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Congress Provides Highway Funds Just in Time, but It’s a Short-Term Fix

By Kent Hoover for Phoenix Business Journal

Congress avoided an interruption in federal funding for road projects by temporarily replenishing the Highway Trust Fund. Photo credit: Jake Dean/bizjuornals.com

Congress avoided an interruption in federal funding for road projects by temporarily replenishing the Highway Trust Fund. Photo credit: Jake Dean/bizjuornals.com

Federal funding for highway projects will continue to flow after the Senate accepted the House’s version of an $11B bill to replenish the Highway Trust Fund through May 2015 (AZBEX, May 30).

Without action, the Federal Highway Administration said it would have to start rationing federal funds for highway, bridge and transit projects on Friday.

State transportation officials and construction companies were relieved by this last-minute fix to the shortfall in the Highway Trust Fund, but they note this bill is only a short-term solution (AZBEX, Jun. 13).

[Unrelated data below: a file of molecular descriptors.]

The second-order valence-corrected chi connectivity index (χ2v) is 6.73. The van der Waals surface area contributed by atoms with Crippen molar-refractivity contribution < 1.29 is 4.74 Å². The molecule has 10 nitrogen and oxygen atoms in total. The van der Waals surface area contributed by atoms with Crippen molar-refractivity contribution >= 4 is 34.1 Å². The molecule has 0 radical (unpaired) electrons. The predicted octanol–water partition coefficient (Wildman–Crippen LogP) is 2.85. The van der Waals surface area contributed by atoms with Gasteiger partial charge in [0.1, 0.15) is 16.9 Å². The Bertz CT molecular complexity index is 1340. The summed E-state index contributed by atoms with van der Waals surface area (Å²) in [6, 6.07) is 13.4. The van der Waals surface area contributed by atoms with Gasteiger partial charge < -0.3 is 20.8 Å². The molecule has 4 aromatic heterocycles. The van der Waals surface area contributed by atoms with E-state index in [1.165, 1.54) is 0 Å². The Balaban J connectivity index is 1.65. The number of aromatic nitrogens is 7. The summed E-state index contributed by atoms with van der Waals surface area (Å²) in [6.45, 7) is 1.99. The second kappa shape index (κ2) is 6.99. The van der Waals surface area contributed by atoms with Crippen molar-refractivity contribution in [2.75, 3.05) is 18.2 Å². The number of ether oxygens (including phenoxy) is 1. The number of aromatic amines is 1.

Congress wasn’t willing to raise federal gasoline taxes this time around — the $11B short-term fix was paid for by so-called “pension smoothing” — allowing employers to delay pension plan contributions, thereby raising their taxable income. It also increased customs fees and transferred money from a trust fund for leaking underground storage tanks into the Highway Trust Fund (AZBEX, Jun. 6).

In the long run, higher gas taxes and adding tolls to existing interstate highways will be necessary to fund the nation’s transportation needs, contends the International Bridge, Tunnel and Turnpike Association, which represents owners and operators of toll facilities.

Read more at Phoenix Business Journal